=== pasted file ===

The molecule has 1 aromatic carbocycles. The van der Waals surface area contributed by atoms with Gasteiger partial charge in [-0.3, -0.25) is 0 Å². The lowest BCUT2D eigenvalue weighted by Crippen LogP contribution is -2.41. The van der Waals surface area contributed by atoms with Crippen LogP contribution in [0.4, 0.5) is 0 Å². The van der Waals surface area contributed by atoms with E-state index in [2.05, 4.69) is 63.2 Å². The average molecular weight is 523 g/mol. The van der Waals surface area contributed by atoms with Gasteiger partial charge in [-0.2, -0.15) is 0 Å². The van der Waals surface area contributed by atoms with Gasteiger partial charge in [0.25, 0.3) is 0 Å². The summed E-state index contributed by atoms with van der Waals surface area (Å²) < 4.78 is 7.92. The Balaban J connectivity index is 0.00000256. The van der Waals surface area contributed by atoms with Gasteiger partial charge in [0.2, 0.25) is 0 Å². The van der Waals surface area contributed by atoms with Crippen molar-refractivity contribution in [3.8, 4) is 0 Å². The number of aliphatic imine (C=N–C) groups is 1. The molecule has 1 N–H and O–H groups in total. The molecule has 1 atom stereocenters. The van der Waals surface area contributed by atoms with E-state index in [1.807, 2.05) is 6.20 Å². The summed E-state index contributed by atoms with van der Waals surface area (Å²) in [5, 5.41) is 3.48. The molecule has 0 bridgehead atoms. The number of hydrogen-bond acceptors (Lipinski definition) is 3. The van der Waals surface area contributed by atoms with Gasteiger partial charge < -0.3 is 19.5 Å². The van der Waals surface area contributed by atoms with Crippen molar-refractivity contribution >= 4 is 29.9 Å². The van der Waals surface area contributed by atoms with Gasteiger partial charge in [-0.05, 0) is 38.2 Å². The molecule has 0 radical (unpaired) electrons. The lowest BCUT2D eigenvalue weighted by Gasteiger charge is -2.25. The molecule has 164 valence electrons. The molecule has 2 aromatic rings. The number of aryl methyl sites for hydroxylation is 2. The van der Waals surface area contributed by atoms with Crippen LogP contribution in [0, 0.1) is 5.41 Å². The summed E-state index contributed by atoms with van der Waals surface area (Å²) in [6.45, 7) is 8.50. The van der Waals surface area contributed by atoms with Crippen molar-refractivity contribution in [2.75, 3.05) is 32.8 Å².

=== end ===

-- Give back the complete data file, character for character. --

The molecule has 1 aromatic carbocycles. The van der Waals surface area contributed by atoms with Gasteiger partial charge in [-0.3, -0.25) is 0 Å². The lowest BCUT2D eigenvalue weighted by Crippen LogP contribution is -2.41. The van der Waals surface area contributed by atoms with Crippen LogP contribution in [0.4, 0.5) is 0 Å². The van der Waals surface area contributed by atoms with E-state index in [2.05, 4.69) is 63.2 Å². The average molecular weight is 523 g/mol. The van der Waals surface area contributed by atoms with Gasteiger partial charge in [-0.2, -0.15) is 0 Å². The van der Waals surface area contributed by atoms with Gasteiger partial charge in [0.25, 0.3) is 0 Å². The summed E-state index contributed by atoms with van der Waals surface area (Å²) < 4.78 is 7.92. The Balaban J connectivity index is 0.00000256. The van der Waals surface area contributed by atoms with Gasteiger partial charge in [0.2, 0.25) is 0 Å². The van der Waals surface area contributed by atoms with Crippen molar-refractivity contribution in [3.8, 4) is 0 Å². The number of aliphatic imine (C=N–C) groups is 1. The molecule has 1 N–H and O–H groups in total. The molecule has 1 atom stereocenters. The van der Waals surface area contributed by atoms with E-state index in [1.807, 2.05) is 6.20 Å². The summed E-state index contributed by atoms with van der Waals surface area (Å²) in [5, 5.41) is 3.48. The molecule has 0 bridgehead atoms. The number of hydrogen-bond acceptors (Lipinski definition) is 3. The van der Waals surface area contributed by atoms with Gasteiger partial charge < -0.3 is 19.5 Å². The van der Waals surface area contributed by atoms with Crippen molar-refractivity contribution >= 4 is 29.9 Å². The van der Waals surface area contributed by atoms with Gasteiger partial charge in [-0.05, 0) is 38.2 Å². The molecule has 0 radical (unpaired) electrons. The lowest BCUT2D eigenvalue weighted by Gasteiger charge is -2.25. The molecule has 164 valence electrons. The molecule has 2 aromatic rings. The number of aryl methyl sites for hydroxylation is 2. The van der Waals surface area contributed by atoms with Crippen LogP contribution in [0, 0.1) is 5.41 Å². The summed E-state index contributed by atoms with van der Waals surface area (Å²) in [6.45, 7) is 8.50. The van der Waals surface area contributed by atoms with Crippen molar-refractivity contribution in [2.75, 3.05) is 32.8 Å².